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Ann Vasc Surg. 2009 Jul-Aug;23(4):485-90. doi: 10.1016/j.avsg.2008.09.008. Epub 2008 Oct 29.

Proximalization of the arterial inflow: new treatment of choice in patients with advanced dialysis shunt-associated steal syndrome?

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1
Department of Vascular Surgery, Hospital St. Elisabeth and St. Barbara, University Teaching Hospital, University Halle-Wittenberg, Halle, Germany. florian.thermann@medizin.uni-halle.de

Abstract

Dialysis-associated steal syndrome (DASS) is a potentially devastating complication. As a new surgical technique, proximalization of the arterial inflow (PAI) has been described recently to be of good effect in case of DASS. As there has not yet been much general familiarity with this technique, our aim with this prospective study was to establish its indication for a special group of patients who developed advanced DASS (finger necrosis) following autogenous hemodialysis access (HA). Twenty-three patients (18 brachial, five wrist HA) with advanced DASS underwent PAI. Graft material included either heparinized (13 patients) or nonheparinized (10 patients) polytetrafluoroethylene prosthetic material. Vascular function was evaluated pre- and postoperatively with duplex ultrasound. Procedural success was determined by restitution of limb circulation and preservation of the HA. In 15 cases (65%) symptoms of DASS disappeared completely, and in six patients (26%) adequate wound healing with improvement of symptoms was achieved. Symptoms were persistent in two patients (9%) who had tissue loss >1 cm at the fingertips. Overall there was a significant increase in radial artery flow velocity (from 35.65 +/- 7.69 to 55.21 +/- 8.51 cm/sec, p < 0.005) after PAI. A decrease of fistula flow (from 1.38 +/- 0.48 to 0.94 +/- 0.14 L/min, p = 0.003) was measured in patients with elbow HA but not in patients with wrist HA. Secondary patency after 18 months was 85%. PAI effected an improvement in distal radial artery circulation with an additional banding component in elbow HA. We found that PAI led to good clinical success, especially in patients developing small finger necrosis as a form of advanced DASS. However, in case of severe tissue loss (>1 cm in diameter), PAI was not successful (n = 2). In such situations, other treatment options have to be discussed.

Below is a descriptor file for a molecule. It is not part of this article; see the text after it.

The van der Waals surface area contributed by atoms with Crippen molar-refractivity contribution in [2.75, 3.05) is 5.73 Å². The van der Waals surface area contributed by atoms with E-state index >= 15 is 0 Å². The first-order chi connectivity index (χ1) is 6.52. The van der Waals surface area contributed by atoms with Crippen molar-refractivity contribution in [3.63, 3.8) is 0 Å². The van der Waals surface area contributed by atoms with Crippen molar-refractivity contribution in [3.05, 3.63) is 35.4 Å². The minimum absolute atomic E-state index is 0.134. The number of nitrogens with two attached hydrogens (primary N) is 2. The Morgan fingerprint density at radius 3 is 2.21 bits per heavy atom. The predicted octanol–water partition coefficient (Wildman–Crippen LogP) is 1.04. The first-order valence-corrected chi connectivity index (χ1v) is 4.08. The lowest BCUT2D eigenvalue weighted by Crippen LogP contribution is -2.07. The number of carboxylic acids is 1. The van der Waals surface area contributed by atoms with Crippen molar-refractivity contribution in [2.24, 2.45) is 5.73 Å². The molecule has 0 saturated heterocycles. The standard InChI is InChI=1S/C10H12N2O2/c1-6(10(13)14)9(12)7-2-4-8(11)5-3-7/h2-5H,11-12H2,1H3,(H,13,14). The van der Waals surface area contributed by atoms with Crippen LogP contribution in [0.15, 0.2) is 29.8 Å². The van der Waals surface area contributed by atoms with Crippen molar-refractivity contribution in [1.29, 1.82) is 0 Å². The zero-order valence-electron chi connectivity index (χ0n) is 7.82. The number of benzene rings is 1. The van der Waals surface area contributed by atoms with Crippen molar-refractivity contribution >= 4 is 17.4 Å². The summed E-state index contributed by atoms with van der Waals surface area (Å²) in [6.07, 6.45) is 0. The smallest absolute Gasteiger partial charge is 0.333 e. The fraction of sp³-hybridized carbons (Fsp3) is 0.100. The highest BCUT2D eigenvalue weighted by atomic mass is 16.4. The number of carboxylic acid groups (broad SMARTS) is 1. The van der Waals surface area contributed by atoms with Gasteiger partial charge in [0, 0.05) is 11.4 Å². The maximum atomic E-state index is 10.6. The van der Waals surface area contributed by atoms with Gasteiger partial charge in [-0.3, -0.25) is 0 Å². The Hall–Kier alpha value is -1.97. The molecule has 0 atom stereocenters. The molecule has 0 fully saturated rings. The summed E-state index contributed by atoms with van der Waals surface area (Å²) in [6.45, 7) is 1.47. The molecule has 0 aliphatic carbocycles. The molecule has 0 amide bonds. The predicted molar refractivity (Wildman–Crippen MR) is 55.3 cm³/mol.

PMID:
18973988
DOI:
10.1016/j.avsg.2008.09.008
[Indexed for MEDLINE]
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